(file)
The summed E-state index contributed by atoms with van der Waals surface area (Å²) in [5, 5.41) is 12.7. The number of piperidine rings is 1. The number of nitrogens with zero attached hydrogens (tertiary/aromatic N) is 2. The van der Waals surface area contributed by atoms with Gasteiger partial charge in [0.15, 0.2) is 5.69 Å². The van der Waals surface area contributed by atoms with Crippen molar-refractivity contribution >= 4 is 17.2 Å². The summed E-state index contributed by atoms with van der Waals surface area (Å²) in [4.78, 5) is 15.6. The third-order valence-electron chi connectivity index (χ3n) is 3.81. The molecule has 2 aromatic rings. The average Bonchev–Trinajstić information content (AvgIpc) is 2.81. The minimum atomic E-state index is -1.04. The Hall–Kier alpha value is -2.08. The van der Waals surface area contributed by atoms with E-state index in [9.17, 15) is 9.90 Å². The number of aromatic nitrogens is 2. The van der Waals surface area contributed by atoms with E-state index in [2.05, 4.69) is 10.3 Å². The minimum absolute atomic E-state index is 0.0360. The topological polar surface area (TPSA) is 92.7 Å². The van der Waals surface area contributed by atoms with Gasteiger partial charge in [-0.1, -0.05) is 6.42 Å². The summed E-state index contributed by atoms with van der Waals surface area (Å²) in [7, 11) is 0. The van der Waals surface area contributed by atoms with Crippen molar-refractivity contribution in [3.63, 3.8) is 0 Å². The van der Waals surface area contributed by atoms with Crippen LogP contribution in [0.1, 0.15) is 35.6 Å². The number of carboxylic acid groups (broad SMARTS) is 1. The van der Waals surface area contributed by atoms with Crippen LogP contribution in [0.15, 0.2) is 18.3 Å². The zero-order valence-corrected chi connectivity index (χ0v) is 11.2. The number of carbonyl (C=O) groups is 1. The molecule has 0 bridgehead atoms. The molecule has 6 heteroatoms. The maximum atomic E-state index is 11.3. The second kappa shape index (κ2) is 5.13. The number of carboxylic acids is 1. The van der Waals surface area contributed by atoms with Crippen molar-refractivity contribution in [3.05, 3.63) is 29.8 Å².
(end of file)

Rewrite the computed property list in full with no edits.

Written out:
The summed E-state index contributed by atoms with van der Waals surface area (Å²) in [5, 5.41) is 12.7. The number of piperidine rings is 1. The number of nitrogens with zero attached hydrogens (tertiary/aromatic N) is 2. The van der Waals surface area contributed by atoms with Gasteiger partial charge in [0.15, 0.2) is 5.69 Å². The van der Waals surface area contributed by atoms with Crippen molar-refractivity contribution >= 4 is 17.2 Å². The summed E-state index contributed by atoms with van der Waals surface area (Å²) in [4.78, 5) is 15.6. The third-order valence-electron chi connectivity index (χ3n) is 3.81. The molecule has 2 aromatic rings. The average Bonchev–Trinajstić information content (AvgIpc) is 2.81. The minimum atomic E-state index is -1.04. The Hall–Kier alpha value is -2.08. The van der Waals surface area contributed by atoms with E-state index in [9.17, 15) is 9.90 Å². The number of aromatic nitrogens is 2. The van der Waals surface area contributed by atoms with E-state index in [2.05, 4.69) is 10.3 Å². The minimum absolute atomic E-state index is 0.0360. The topological polar surface area (TPSA) is 92.7 Å². The van der Waals surface area contributed by atoms with Gasteiger partial charge in [-0.1, -0.05) is 6.42 Å². The summed E-state index contributed by atoms with van der Waals surface area (Å²) in [7, 11) is 0. The van der Waals surface area contributed by atoms with Crippen molar-refractivity contribution in [3.63, 3.8) is 0 Å². The van der Waals surface area contributed by atoms with Crippen LogP contribution in [0.1, 0.15) is 35.6 Å². The number of carboxylic acid groups (broad SMARTS) is 1. The van der Waals surface area contributed by atoms with Crippen LogP contribution in [0.15, 0.2) is 18.3 Å². The zero-order valence-corrected chi connectivity index (χ0v) is 11.2. The number of carbonyl (C=O) groups is 1. The molecule has 0 bridgehead atoms. The molecule has 6 heteroatoms. The maximum atomic E-state index is 11.3. The second kappa shape index (κ2) is 5.13. The number of carboxylic acids is 1. The van der Waals surface area contributed by atoms with Crippen molar-refractivity contribution in [3.05, 3.63) is 29.8 Å².